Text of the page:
POLITICS: Former Exxon CEO Rex Tillerson is confirmed as secretary of state, receiving a historic number of votes against him. (New York Times)

• The Senate postpones a committee vote on EPA chief nominee Scott Pruitt after Democratic members boycott the meeting, saying Pruitt denies “the urgency to act on climate change.” (Reuters)
• President Obama’s former EPA chief says the Trump administration’s actions “are extremely disappointing.” (The Hill)

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POLICY: The House passes a resolution to scrap a transparency rule requiring fossil fuel companies to release more information about business payments made to foreign governments. (Washington Post)

REGULATION: The Senate is expected to vote today on whether to repeal a federal stream protection rule. (Associated Press)

CLIMATE: A trial for a climate change activist charged with shutting down an oil pipeline in Washington ends in a hung jury. (Seattle Times)

• The Department of Energy earmarks up to $30 million for 13 solar projects as part of its SunShot Initiative. (Utility Dive)
• Two bills in Minnesota would prohibit state regulators from overseeing fixed charges paid to small utilities and cooperatives – a move that some are calling “a war on solar” in the state. (Midwest Energy News)
• A solar company in New Mexico receives a $37 million contract to build a solar installation for Facebook. (Associated Press)

• Tesla drops the word “motors” from its name, signifying its transition to an energy company. (Quartz)
• With Minnesota’s solar programs under threat, a new report says the state’s wind and solar supply chain industry is good for jobs and economic growth. (Midwest Energy News)

• Honda and General Motors will collaborate to assemble hydrogen fuel cells for use in their vehicles, but the infrastructure for refueling hydrogen cars is still lacking. (Christian Science Monitor)
• Government officials from California and Quebec unveil an electric school bus that will  cost $300,000 and save 2,200 gallons of diesel fuel per year. (NBC)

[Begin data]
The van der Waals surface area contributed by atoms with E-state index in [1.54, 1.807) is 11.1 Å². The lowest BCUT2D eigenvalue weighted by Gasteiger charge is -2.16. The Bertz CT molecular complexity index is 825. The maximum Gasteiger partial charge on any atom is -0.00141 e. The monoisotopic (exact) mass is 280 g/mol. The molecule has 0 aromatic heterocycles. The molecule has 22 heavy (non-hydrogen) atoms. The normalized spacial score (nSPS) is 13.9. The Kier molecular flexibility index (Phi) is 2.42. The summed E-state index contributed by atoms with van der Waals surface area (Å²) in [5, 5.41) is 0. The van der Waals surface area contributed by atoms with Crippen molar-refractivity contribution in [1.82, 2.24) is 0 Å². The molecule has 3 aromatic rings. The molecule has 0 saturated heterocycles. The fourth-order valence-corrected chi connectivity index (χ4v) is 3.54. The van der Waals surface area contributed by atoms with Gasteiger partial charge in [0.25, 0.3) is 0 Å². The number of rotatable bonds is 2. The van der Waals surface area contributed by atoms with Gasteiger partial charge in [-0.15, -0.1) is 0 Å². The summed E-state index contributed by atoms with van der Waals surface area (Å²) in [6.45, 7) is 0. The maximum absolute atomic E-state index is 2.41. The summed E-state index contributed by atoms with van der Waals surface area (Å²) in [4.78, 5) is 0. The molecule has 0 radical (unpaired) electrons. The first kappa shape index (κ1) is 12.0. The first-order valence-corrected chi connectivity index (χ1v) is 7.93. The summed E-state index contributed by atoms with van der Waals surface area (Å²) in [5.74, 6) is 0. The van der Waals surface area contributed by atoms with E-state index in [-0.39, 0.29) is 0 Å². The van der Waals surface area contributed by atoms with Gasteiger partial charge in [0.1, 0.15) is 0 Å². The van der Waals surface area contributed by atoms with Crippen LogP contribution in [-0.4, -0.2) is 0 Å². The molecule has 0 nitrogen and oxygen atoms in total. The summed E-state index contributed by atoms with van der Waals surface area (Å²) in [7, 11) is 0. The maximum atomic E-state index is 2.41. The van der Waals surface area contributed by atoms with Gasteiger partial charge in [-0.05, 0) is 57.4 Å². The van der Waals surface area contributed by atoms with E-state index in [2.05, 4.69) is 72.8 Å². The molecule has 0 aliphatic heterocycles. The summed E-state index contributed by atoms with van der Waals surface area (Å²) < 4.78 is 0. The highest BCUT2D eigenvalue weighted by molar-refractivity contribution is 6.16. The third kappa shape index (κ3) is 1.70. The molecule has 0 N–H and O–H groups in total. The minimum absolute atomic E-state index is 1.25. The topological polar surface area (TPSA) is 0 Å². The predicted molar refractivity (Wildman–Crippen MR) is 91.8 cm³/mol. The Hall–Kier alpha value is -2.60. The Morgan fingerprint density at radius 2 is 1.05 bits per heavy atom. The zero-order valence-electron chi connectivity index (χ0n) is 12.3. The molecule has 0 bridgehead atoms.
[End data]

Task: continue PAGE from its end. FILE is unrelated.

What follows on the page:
EMISSIONS: Oregon’s Global Warming Commission says growing transportation emissions will probably cause the state to miss its 2020 emissions reduction goal. (Portland Business Journal)

• Protesters are calling for Seattle’s city council to terminate a contract with Wells Fargo for lending funds towards the construction of the Dakota Access Pipeline. (Seattle Times)
• The Army Corps of Engineers says it’s beginning to review an order by President Trump to approve an easement to finish the Dakota Access Pipeline. (Reuters)
• A North Dakota senator says the acting secretary of the Army has ordered the completion of the Dakota Access Pipeline under a Missouri River reservoir. (Associated Press)

UTILITIES: Arizona’s largest electric utility says its customers are saving about $2 million a month thanks to a program that lets the utility draw power from the most efficient, cost-effective power plants available on the grid. (Arizona Republic)

CLEAN POWER PLAN: Environmental advocates worry that Trump’s Supreme Court nominee could help kill the Clean Power Plan. (ThinkProgress)

NUCLEAR: Federal regulators decide a nuclear power station in Massachusetts can remain open despite documented safety issues and reports of an “overwhelmed” staff, saying the facility will be under intense scrutiny. (Associated Press)

• An analysis of what’s at stake if Congress kills the Interior Department’s methane rule. (High Country News)
• If President Trump scraps the Paris climate agreement, he will keep America from the biggest business opportunity in history, according to the director of the Presidential Climate Action Project. (Huffington Post)

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